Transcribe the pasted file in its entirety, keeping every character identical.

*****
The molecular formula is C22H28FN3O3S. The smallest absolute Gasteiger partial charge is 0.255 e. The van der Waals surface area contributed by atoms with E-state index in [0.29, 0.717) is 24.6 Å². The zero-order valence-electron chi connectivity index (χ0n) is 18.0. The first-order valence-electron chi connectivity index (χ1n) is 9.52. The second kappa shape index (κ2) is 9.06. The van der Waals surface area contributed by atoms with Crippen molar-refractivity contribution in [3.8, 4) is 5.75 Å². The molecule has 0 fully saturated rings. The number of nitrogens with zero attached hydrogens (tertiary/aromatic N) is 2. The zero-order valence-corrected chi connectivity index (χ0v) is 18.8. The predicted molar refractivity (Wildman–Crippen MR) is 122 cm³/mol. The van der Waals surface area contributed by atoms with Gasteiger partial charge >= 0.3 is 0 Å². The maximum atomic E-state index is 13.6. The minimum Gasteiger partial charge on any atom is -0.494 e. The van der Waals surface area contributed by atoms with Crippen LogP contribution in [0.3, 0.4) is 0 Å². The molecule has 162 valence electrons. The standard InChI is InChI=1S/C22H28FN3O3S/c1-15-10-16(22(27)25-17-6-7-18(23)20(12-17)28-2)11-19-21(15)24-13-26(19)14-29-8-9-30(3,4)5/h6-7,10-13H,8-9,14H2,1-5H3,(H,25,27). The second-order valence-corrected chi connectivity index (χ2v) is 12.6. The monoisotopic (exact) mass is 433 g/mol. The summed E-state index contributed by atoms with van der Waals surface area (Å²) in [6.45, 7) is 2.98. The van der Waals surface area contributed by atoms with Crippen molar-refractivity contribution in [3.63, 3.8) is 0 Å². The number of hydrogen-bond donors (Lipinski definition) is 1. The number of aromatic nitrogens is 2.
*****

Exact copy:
The molecular formula is C22H28FN3O3S. The smallest absolute Gasteiger partial charge is 0.255 e. The van der Waals surface area contributed by atoms with E-state index in [0.29, 0.717) is 24.6 Å². The zero-order valence-electron chi connectivity index (χ0n) is 18.0. The first-order valence-electron chi connectivity index (χ1n) is 9.52. The second kappa shape index (κ2) is 9.06. The van der Waals surface area contributed by atoms with Crippen molar-refractivity contribution in [3.8, 4) is 5.75 Å². The molecule has 0 fully saturated rings. The number of nitrogens with zero attached hydrogens (tertiary/aromatic N) is 2. The zero-order valence-corrected chi connectivity index (χ0v) is 18.8. The predicted molar refractivity (Wildman–Crippen MR) is 122 cm³/mol. The van der Waals surface area contributed by atoms with Gasteiger partial charge >= 0.3 is 0 Å². The maximum atomic E-state index is 13.6. The minimum Gasteiger partial charge on any atom is -0.494 e. The van der Waals surface area contributed by atoms with Crippen LogP contribution in [0.3, 0.4) is 0 Å². The molecule has 162 valence electrons. The standard InChI is InChI=1S/C22H28FN3O3S/c1-15-10-16(22(27)25-17-6-7-18(23)20(12-17)28-2)11-19-21(15)24-13-26(19)14-29-8-9-30(3,4)5/h6-7,10-13H,8-9,14H2,1-5H3,(H,25,27). The second-order valence-corrected chi connectivity index (χ2v) is 12.6. The monoisotopic (exact) mass is 433 g/mol. The summed E-state index contributed by atoms with van der Waals surface area (Å²) in [6.45, 7) is 2.98. The van der Waals surface area contributed by atoms with Crippen molar-refractivity contribution in [3.63, 3.8) is 0 Å². The number of hydrogen-bond donors (Lipinski definition) is 1. The number of aromatic nitrogens is 2.